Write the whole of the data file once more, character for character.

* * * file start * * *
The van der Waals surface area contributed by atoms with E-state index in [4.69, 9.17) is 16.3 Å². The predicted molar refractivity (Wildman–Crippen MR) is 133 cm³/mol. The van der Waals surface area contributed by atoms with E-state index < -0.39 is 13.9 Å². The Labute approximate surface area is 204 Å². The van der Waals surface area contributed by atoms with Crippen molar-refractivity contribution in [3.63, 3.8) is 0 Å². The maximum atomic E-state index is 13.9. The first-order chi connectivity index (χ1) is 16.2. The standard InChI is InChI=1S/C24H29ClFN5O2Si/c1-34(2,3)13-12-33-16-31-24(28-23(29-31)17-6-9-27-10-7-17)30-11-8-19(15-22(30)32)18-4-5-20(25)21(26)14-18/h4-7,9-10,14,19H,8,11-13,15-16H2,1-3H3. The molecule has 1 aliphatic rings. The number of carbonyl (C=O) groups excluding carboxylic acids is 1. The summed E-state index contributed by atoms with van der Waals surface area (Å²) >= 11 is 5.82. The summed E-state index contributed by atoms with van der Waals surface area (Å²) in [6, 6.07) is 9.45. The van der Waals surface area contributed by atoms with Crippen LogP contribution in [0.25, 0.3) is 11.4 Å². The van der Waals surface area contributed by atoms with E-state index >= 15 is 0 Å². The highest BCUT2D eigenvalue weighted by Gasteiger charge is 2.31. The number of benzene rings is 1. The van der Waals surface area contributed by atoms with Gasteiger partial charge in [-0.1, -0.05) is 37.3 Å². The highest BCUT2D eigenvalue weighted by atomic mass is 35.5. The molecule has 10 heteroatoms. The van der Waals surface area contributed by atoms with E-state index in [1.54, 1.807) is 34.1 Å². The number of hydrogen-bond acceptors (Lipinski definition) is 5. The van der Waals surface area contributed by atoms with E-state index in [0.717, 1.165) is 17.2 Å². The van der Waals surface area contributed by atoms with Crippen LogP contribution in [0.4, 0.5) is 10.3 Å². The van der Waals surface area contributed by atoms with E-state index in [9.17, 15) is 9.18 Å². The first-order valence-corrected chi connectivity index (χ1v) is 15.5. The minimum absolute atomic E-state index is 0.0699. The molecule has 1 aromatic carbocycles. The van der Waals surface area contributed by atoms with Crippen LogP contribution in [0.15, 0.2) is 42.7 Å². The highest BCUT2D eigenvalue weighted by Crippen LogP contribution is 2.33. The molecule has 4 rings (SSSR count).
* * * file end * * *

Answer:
The van der Waals surface area contributed by atoms with E-state index in [4.69, 9.17) is 16.3 Å². The predicted molar refractivity (Wildman–Crippen MR) is 133 cm³/mol. The van der Waals surface area contributed by atoms with E-state index < -0.39 is 13.9 Å². The Labute approximate surface area is 204 Å². The van der Waals surface area contributed by atoms with Crippen molar-refractivity contribution in [3.63, 3.8) is 0 Å². The maximum atomic E-state index is 13.9. The first-order chi connectivity index (χ1) is 16.2. The standard InChI is InChI=1S/C24H29ClFN5O2Si/c1-34(2,3)13-12-33-16-31-24(28-23(29-31)17-6-9-27-10-7-17)30-11-8-19(15-22(30)32)18-4-5-20(25)21(26)14-18/h4-7,9-10,14,19H,8,11-13,15-16H2,1-3H3. The molecule has 1 aliphatic rings. The number of carbonyl (C=O) groups excluding carboxylic acids is 1. The summed E-state index contributed by atoms with van der Waals surface area (Å²) >= 11 is 5.82. The summed E-state index contributed by atoms with van der Waals surface area (Å²) in [6, 6.07) is 9.45. The van der Waals surface area contributed by atoms with Crippen LogP contribution in [0.25, 0.3) is 11.4 Å². The van der Waals surface area contributed by atoms with E-state index >= 15 is 0 Å². The highest BCUT2D eigenvalue weighted by Gasteiger charge is 2.31. The number of benzene rings is 1. The van der Waals surface area contributed by atoms with Gasteiger partial charge in [-0.1, -0.05) is 37.3 Å². The highest BCUT2D eigenvalue weighted by atomic mass is 35.5. The molecule has 10 heteroatoms. The van der Waals surface area contributed by atoms with E-state index in [1.54, 1.807) is 34.1 Å². The number of hydrogen-bond acceptors (Lipinski definition) is 5. The van der Waals surface area contributed by atoms with E-state index in [0.717, 1.165) is 17.2 Å². The van der Waals surface area contributed by atoms with Crippen LogP contribution in [0.4, 0.5) is 10.3 Å². The van der Waals surface area contributed by atoms with E-state index in [9.17, 15) is 9.18 Å². The first-order valence-corrected chi connectivity index (χ1v) is 15.5. The minimum absolute atomic E-state index is 0.0699. The molecule has 1 aromatic carbocycles. The van der Waals surface area contributed by atoms with Crippen LogP contribution in [0.15, 0.2) is 42.7 Å². The highest BCUT2D eigenvalue weighted by Crippen LogP contribution is 2.33. The molecule has 4 rings (SSSR count).